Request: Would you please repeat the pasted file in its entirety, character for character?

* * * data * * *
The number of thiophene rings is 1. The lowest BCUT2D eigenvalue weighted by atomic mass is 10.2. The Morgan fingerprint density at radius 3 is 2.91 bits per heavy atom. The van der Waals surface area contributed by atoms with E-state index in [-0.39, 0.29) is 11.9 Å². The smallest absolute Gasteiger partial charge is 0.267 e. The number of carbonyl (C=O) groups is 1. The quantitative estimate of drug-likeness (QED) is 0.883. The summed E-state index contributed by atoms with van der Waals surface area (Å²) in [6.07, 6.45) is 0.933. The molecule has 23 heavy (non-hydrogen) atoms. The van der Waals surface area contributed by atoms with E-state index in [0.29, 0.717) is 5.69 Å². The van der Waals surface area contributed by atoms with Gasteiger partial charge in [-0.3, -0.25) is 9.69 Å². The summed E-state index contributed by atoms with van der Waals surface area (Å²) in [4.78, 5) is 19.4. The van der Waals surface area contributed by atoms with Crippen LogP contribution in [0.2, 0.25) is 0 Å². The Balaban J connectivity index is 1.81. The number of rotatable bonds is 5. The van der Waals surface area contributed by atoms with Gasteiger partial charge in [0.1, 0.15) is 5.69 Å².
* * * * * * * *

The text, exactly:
The number of thiophene rings is 1. The lowest BCUT2D eigenvalue weighted by atomic mass is 10.2. The Morgan fingerprint density at radius 3 is 2.91 bits per heavy atom. The van der Waals surface area contributed by atoms with E-state index in [-0.39, 0.29) is 11.9 Å². The smallest absolute Gasteiger partial charge is 0.267 e. The number of carbonyl (C=O) groups is 1. The quantitative estimate of drug-likeness (QED) is 0.883. The summed E-state index contributed by atoms with van der Waals surface area (Å²) in [6.07, 6.45) is 0.933. The molecule has 23 heavy (non-hydrogen) atoms. The van der Waals surface area contributed by atoms with E-state index in [0.29, 0.717) is 5.69 Å². The van der Waals surface area contributed by atoms with Gasteiger partial charge in [-0.3, -0.25) is 9.69 Å². The summed E-state index contributed by atoms with van der Waals surface area (Å²) in [4.78, 5) is 19.4. The van der Waals surface area contributed by atoms with Crippen LogP contribution in [0.2, 0.25) is 0 Å². The Balaban J connectivity index is 1.81. The number of rotatable bonds is 5. The van der Waals surface area contributed by atoms with Gasteiger partial charge in [0.1, 0.15) is 5.69 Å².